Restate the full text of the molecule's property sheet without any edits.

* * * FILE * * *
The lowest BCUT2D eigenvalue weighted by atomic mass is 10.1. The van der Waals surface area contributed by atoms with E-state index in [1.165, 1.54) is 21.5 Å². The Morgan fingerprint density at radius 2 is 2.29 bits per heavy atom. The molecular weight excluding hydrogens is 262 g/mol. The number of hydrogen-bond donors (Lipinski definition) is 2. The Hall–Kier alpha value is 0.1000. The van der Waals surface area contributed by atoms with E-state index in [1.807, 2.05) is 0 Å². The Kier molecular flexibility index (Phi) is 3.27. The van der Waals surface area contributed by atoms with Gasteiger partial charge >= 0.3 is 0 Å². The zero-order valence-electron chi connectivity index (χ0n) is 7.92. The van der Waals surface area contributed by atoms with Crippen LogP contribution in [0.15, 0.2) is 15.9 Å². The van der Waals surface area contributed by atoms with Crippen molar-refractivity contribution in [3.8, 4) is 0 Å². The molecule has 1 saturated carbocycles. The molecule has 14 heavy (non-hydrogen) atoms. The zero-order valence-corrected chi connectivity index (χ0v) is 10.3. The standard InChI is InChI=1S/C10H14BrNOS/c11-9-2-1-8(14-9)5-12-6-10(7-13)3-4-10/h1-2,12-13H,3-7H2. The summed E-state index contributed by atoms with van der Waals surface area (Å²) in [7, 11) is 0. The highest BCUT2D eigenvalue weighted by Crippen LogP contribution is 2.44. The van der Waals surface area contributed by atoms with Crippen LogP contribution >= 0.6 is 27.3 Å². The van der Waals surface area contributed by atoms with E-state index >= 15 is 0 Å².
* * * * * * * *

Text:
The lowest BCUT2D eigenvalue weighted by atomic mass is 10.1. The van der Waals surface area contributed by atoms with E-state index in [1.165, 1.54) is 21.5 Å². The Morgan fingerprint density at radius 2 is 2.29 bits per heavy atom. The molecular weight excluding hydrogens is 262 g/mol. The number of hydrogen-bond donors (Lipinski definition) is 2. The Hall–Kier alpha value is 0.1000. The van der Waals surface area contributed by atoms with E-state index in [1.807, 2.05) is 0 Å². The Kier molecular flexibility index (Phi) is 3.27. The van der Waals surface area contributed by atoms with Gasteiger partial charge >= 0.3 is 0 Å². The zero-order valence-electron chi connectivity index (χ0n) is 7.92. The van der Waals surface area contributed by atoms with Crippen LogP contribution in [0.15, 0.2) is 15.9 Å². The van der Waals surface area contributed by atoms with Crippen molar-refractivity contribution in [3.8, 4) is 0 Å². The molecule has 1 saturated carbocycles. The molecule has 14 heavy (non-hydrogen) atoms. The zero-order valence-corrected chi connectivity index (χ0v) is 10.3. The standard InChI is InChI=1S/C10H14BrNOS/c11-9-2-1-8(14-9)5-12-6-10(7-13)3-4-10/h1-2,12-13H,3-7H2. The summed E-state index contributed by atoms with van der Waals surface area (Å²) in [7, 11) is 0. The highest BCUT2D eigenvalue weighted by Crippen LogP contribution is 2.44. The van der Waals surface area contributed by atoms with Crippen LogP contribution >= 0.6 is 27.3 Å². The van der Waals surface area contributed by atoms with E-state index >= 15 is 0 Å².